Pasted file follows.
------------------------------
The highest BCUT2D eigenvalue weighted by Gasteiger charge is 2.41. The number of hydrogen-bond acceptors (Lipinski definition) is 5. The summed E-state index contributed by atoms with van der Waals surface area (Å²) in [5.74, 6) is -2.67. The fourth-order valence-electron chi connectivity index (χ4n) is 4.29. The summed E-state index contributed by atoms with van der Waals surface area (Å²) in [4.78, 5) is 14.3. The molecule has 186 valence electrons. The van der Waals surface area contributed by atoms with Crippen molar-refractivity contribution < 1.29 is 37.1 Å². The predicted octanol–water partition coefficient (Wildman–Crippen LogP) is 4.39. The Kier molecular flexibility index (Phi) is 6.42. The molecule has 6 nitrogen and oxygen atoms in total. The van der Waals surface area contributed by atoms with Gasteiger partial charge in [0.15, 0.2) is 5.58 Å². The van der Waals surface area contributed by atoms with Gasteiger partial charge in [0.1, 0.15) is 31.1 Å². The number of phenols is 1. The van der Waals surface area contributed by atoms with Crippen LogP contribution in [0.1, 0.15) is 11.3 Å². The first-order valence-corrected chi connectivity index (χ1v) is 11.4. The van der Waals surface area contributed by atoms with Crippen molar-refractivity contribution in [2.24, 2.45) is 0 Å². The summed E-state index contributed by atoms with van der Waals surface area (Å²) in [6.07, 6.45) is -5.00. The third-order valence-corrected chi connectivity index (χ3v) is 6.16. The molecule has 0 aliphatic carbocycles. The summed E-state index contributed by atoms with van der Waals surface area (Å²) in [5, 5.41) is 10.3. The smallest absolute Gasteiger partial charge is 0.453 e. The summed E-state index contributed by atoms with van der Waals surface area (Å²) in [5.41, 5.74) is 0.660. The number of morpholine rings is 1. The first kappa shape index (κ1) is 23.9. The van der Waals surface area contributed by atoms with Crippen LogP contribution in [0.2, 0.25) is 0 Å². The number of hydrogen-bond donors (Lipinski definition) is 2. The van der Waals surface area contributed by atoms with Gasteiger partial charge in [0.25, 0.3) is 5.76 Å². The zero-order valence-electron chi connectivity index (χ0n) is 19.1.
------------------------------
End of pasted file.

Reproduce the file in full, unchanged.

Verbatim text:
The highest BCUT2D eigenvalue weighted by Gasteiger charge is 2.41. The number of hydrogen-bond acceptors (Lipinski definition) is 5. The summed E-state index contributed by atoms with van der Waals surface area (Å²) in [5.74, 6) is -2.67. The fourth-order valence-electron chi connectivity index (χ4n) is 4.29. The summed E-state index contributed by atoms with van der Waals surface area (Å²) in [4.78, 5) is 14.3. The molecule has 186 valence electrons. The van der Waals surface area contributed by atoms with Crippen molar-refractivity contribution < 1.29 is 37.1 Å². The predicted octanol–water partition coefficient (Wildman–Crippen LogP) is 4.39. The Kier molecular flexibility index (Phi) is 6.42. The molecule has 6 nitrogen and oxygen atoms in total. The van der Waals surface area contributed by atoms with Gasteiger partial charge in [0.15, 0.2) is 5.58 Å². The van der Waals surface area contributed by atoms with Gasteiger partial charge in [0.1, 0.15) is 31.1 Å². The number of phenols is 1. The van der Waals surface area contributed by atoms with Crippen LogP contribution in [0.1, 0.15) is 11.3 Å². The first-order valence-corrected chi connectivity index (χ1v) is 11.4. The van der Waals surface area contributed by atoms with Crippen molar-refractivity contribution in [2.24, 2.45) is 0 Å². The summed E-state index contributed by atoms with van der Waals surface area (Å²) in [6.07, 6.45) is -5.00. The third-order valence-corrected chi connectivity index (χ3v) is 6.16. The molecule has 0 aliphatic carbocycles. The summed E-state index contributed by atoms with van der Waals surface area (Å²) in [5, 5.41) is 10.3. The smallest absolute Gasteiger partial charge is 0.453 e. The summed E-state index contributed by atoms with van der Waals surface area (Å²) in [5.41, 5.74) is 0.660. The number of morpholine rings is 1. The first kappa shape index (κ1) is 23.9. The van der Waals surface area contributed by atoms with Crippen LogP contribution in [0.2, 0.25) is 0 Å². The number of hydrogen-bond donors (Lipinski definition) is 2. The van der Waals surface area contributed by atoms with Gasteiger partial charge in [0.25, 0.3) is 5.76 Å². The zero-order valence-electron chi connectivity index (χ0n) is 19.1.